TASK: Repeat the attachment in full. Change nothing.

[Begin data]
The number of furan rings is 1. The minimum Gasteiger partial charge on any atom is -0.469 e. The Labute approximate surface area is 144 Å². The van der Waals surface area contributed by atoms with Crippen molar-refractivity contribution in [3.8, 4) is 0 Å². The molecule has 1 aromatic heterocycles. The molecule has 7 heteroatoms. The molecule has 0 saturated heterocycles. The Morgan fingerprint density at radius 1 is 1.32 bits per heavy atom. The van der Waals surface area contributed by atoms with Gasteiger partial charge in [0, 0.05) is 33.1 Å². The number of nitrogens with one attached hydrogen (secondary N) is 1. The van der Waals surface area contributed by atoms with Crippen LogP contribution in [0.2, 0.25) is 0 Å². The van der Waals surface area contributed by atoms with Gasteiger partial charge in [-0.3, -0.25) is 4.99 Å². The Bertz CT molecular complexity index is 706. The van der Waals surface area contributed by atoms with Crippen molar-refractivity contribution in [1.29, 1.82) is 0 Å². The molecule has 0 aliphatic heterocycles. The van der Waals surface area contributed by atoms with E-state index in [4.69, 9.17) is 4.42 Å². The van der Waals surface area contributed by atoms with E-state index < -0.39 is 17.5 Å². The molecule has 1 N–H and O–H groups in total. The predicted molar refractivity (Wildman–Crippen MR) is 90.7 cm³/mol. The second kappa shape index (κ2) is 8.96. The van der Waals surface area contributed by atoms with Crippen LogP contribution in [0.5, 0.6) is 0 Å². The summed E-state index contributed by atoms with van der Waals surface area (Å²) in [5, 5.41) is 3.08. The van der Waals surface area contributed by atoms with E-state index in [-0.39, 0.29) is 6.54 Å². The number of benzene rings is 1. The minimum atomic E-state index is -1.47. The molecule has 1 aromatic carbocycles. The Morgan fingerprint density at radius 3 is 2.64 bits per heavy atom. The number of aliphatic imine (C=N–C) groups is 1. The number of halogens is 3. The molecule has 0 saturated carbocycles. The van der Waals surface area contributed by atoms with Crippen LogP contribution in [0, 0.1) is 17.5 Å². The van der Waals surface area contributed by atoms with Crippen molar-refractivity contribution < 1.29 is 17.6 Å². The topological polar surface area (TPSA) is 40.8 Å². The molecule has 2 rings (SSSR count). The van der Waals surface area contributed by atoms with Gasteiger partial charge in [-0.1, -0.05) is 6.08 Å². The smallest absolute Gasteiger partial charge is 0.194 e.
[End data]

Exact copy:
The number of furan rings is 1. The minimum Gasteiger partial charge on any atom is -0.469 e. The Labute approximate surface area is 144 Å². The van der Waals surface area contributed by atoms with Crippen molar-refractivity contribution in [3.8, 4) is 0 Å². The molecule has 1 aromatic heterocycles. The molecule has 7 heteroatoms. The molecule has 0 saturated heterocycles. The Morgan fingerprint density at radius 1 is 1.32 bits per heavy atom. The van der Waals surface area contributed by atoms with Gasteiger partial charge in [0, 0.05) is 33.1 Å². The number of nitrogens with one attached hydrogen (secondary N) is 1. The van der Waals surface area contributed by atoms with Crippen LogP contribution in [0.2, 0.25) is 0 Å². The van der Waals surface area contributed by atoms with Gasteiger partial charge in [-0.3, -0.25) is 4.99 Å². The Bertz CT molecular complexity index is 706. The van der Waals surface area contributed by atoms with Crippen molar-refractivity contribution in [1.29, 1.82) is 0 Å². The molecule has 0 aliphatic heterocycles. The van der Waals surface area contributed by atoms with E-state index in [4.69, 9.17) is 4.42 Å². The van der Waals surface area contributed by atoms with E-state index < -0.39 is 17.5 Å². The molecule has 1 N–H and O–H groups in total. The predicted molar refractivity (Wildman–Crippen MR) is 90.7 cm³/mol. The second kappa shape index (κ2) is 8.96. The van der Waals surface area contributed by atoms with Crippen LogP contribution in [0.5, 0.6) is 0 Å². The summed E-state index contributed by atoms with van der Waals surface area (Å²) in [5, 5.41) is 3.08. The van der Waals surface area contributed by atoms with E-state index in [-0.39, 0.29) is 6.54 Å². The number of benzene rings is 1. The minimum atomic E-state index is -1.47. The molecule has 1 aromatic carbocycles. The Morgan fingerprint density at radius 3 is 2.64 bits per heavy atom. The number of aliphatic imine (C=N–C) groups is 1. The number of halogens is 3. The molecule has 0 saturated carbocycles. The van der Waals surface area contributed by atoms with Crippen LogP contribution in [0, 0.1) is 17.5 Å². The van der Waals surface area contributed by atoms with Crippen molar-refractivity contribution < 1.29 is 17.6 Å². The topological polar surface area (TPSA) is 40.8 Å². The molecule has 2 rings (SSSR count). The van der Waals surface area contributed by atoms with Gasteiger partial charge in [-0.1, -0.05) is 6.08 Å². The smallest absolute Gasteiger partial charge is 0.194 e.